adopted Right-to-Work laws. In the
last decade, those states have added 1.5 million
private sector jobs, while non
Right-to-Work states have lost 1.8
million jobs. That should be a wake-up call; now
is the time to allow Missouri to compete."
According the the news release
six of Missouris eight neighboring states
are "Right-to-Work" states and all but
one has a lower unemployment rate than Missouri.
Tennessee, the only "Right-to-Work"
state with a comparable unemployment rate to
Missouri, gained jobs in 2010 while Missouri lost
The committee also heard
testimony that per household income was higher in
Can ya hear me now?
Possibly onea the most
recognized commercials in recent years. May
grow to be as popular as the
"Wheres the beef?" slogan of
Course others have
become such everday slang. Here are a
few that will test your memory as well as
your age. Fill in the blanks.
where the yellow went........"
Nestles makes the very best....."
"Arent you glad
you use Dial, dont you
little dab ll do ya."
And of course,
"....... the breakfast of Champions.
This is some fact, but
Just Jake Talkin.
Metcalf Auto Supply
ART NOTES from Hyde House
by Sally Armstrong,
Director of artCentral
During my short absence from
Hyde House, a bit of interior painting is being
done to freshen the downstairs gallery spaces in
time for our first show of the year, February
25th. Our presenting artist was introduced to you
last week, using her artists statement for
that introduction. Brenda Sageng is a relatively
new artist-member of artCenral having moved to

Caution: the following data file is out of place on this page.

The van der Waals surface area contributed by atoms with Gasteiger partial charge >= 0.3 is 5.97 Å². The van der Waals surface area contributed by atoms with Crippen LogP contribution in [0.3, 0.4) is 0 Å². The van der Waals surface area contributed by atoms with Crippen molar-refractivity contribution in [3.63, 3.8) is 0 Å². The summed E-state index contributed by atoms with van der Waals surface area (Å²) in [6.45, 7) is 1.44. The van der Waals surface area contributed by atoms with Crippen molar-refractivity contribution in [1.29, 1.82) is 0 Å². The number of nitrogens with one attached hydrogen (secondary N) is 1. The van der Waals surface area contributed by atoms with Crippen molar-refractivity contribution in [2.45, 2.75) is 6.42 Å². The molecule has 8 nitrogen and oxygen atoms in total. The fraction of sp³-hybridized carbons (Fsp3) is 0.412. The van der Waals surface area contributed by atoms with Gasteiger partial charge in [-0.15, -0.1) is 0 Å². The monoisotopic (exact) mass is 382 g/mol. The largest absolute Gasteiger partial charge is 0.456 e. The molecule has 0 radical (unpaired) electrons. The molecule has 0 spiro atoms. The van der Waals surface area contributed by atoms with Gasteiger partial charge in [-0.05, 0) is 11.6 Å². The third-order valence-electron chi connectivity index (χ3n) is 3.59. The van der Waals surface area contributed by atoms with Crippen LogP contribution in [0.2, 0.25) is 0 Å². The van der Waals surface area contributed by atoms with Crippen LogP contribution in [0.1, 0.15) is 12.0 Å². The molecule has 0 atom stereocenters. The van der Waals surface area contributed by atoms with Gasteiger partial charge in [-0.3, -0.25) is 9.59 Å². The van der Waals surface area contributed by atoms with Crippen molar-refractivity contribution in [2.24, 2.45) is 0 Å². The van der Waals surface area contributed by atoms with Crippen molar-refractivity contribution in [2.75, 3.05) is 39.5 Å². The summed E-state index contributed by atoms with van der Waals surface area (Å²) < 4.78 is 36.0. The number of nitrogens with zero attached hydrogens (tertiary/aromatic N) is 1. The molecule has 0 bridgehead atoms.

Carthage only in 1998 from Mesa, Arizona. Born in
Oakland, California she was raised in Kansas,
Missouri, and Mankato, Minnesota where she
received an elementary education degree and
married. After a move to Sioux Falls, South
Dakota and several years raising four children,
she returned to a life long goal of making art,
which continued until this day. She began taking
art courses at Missouri Southern in 2000,
completing her second Bachelors Degree in
Studio Art in 2004, and received a Masters
Degree in Art from Pittsburg State in 2006.
Following this later education she visited Japan
to participate in "The Circle" exhibit
in Kawasaki Prefecture, which included a visit to
Mt. Fuji and Kyoto, a cultural experience that
continues to inform and influence her work.
Brenda was an award winner in our Annual
Membership Show two years in a row, the second
year receiving the First Award in 2010.
Brendas work in this new exhibition will
include watercolors from nature, combined with
ancient Eastern ink & brush painting
techniques, and experiments in silk dye and
traditional Chinese paper mounting to achieve
translucence and actual movement in three banners
to be displayed. She will also display some
paintings that include various colorful eggs and
fowl, as her familys collection of
chickens, ducks and geese are a current theme for
her work I will continue next week with
additional details of this exhibition.